On the flip side, some critics of the new law worry that some states will fail to live up to the challenge of educating all students and the needs of students who are most vulnerable will be ignored. This excerpt from a Washington Post article sums up the problem:
We actually have some experience in how education systems operate in the absence of accountability enforced from above. Before No Child Left Behind, only 29 states had real accountability systems; 11 states did not disaggregate by race at all; only 22 states reported graduation rates by high school. What will happen with the end of federal nagging? “We’ll continue to see some high-flying states doing really creative, good things for students,” concludes education researcher Chad Aldeman. “But we’ll see a lot more just kind of getting by and doing the bare minimum, particularly when local politics and inertia prevent state leaders from pursuing bold changes on behalf of disadvantaged students.”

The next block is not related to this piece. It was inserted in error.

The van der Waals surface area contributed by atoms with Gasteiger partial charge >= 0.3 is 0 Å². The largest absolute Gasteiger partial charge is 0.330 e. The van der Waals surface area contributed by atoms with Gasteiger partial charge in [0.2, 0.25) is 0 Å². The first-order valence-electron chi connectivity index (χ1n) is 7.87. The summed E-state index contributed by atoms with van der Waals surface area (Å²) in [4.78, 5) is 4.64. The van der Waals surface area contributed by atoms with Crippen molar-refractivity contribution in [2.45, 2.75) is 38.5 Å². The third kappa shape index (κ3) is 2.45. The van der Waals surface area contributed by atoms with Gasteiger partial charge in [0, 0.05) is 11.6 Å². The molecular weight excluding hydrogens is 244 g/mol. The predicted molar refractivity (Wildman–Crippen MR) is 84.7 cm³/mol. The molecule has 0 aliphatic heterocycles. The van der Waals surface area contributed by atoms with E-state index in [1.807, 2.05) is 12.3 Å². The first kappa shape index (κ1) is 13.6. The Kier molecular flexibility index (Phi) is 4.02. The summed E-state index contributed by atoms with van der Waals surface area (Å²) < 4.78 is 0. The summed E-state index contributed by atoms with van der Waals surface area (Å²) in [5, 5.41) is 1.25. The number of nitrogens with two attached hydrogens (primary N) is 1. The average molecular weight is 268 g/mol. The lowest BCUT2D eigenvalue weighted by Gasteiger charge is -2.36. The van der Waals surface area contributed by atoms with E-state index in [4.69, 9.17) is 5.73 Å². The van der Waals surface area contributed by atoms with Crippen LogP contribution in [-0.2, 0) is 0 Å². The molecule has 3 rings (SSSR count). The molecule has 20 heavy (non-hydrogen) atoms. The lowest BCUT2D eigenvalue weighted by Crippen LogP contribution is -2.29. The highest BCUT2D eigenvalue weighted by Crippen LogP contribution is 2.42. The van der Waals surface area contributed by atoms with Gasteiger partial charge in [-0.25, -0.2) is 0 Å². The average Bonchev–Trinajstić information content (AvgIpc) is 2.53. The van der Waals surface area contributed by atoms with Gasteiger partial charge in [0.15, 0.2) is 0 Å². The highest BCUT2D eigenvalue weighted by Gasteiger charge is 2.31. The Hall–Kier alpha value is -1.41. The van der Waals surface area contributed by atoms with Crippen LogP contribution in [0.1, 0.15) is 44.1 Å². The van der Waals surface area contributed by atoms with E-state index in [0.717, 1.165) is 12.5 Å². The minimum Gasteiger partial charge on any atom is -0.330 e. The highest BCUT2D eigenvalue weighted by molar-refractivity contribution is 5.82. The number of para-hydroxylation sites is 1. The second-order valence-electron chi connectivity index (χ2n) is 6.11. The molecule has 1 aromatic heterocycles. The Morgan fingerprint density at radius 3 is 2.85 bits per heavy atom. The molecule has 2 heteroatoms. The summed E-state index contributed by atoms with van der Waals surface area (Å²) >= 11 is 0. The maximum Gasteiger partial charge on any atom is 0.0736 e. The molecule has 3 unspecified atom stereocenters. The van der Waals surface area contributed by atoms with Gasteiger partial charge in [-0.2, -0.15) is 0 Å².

The true implications of any policy only come to light during implementation. It is an exciting time for our work with new opportunities to engage in partnerships aimed at building the most efficient systems for supporting all students!